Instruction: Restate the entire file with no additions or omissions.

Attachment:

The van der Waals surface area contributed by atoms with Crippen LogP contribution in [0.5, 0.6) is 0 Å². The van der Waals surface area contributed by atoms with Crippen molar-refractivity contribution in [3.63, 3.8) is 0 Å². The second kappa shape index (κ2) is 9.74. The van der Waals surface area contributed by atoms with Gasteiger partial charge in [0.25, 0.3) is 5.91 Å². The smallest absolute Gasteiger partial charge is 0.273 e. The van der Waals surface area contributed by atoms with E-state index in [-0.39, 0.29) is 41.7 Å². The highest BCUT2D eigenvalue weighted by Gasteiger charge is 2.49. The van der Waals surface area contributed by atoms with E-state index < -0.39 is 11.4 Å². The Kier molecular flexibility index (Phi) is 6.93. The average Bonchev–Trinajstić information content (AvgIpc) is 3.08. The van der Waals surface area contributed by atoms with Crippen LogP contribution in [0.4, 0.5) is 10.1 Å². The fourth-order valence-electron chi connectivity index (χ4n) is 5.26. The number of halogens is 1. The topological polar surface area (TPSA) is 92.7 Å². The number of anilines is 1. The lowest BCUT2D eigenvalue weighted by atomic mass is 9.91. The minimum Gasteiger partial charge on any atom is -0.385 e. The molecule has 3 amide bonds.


The van der Waals surface area contributed by atoms with Crippen LogP contribution in [0.5, 0.6) is 0 Å². The van der Waals surface area contributed by atoms with Crippen molar-refractivity contribution in [3.63, 3.8) is 0 Å². The second kappa shape index (κ2) is 9.74. The van der Waals surface area contributed by atoms with Gasteiger partial charge in [0.25, 0.3) is 5.91 Å². The smallest absolute Gasteiger partial charge is 0.273 e. The van der Waals surface area contributed by atoms with E-state index in [-0.39, 0.29) is 41.7 Å². The highest BCUT2D eigenvalue weighted by Gasteiger charge is 2.49. The van der Waals surface area contributed by atoms with E-state index < -0.39 is 11.4 Å². The Kier molecular flexibility index (Phi) is 6.93. The average Bonchev–Trinajstić information content (AvgIpc) is 3.08. The van der Waals surface area contributed by atoms with Crippen LogP contribution in [0.4, 0.5) is 10.1 Å². The fourth-order valence-electron chi connectivity index (χ4n) is 5.26. The number of halogens is 1. The topological polar surface area (TPSA) is 92.7 Å². The number of anilines is 1. The lowest BCUT2D eigenvalue weighted by atomic mass is 9.91. The minimum Gasteiger partial charge on any atom is -0.385 e. The molecule has 3 amide bonds.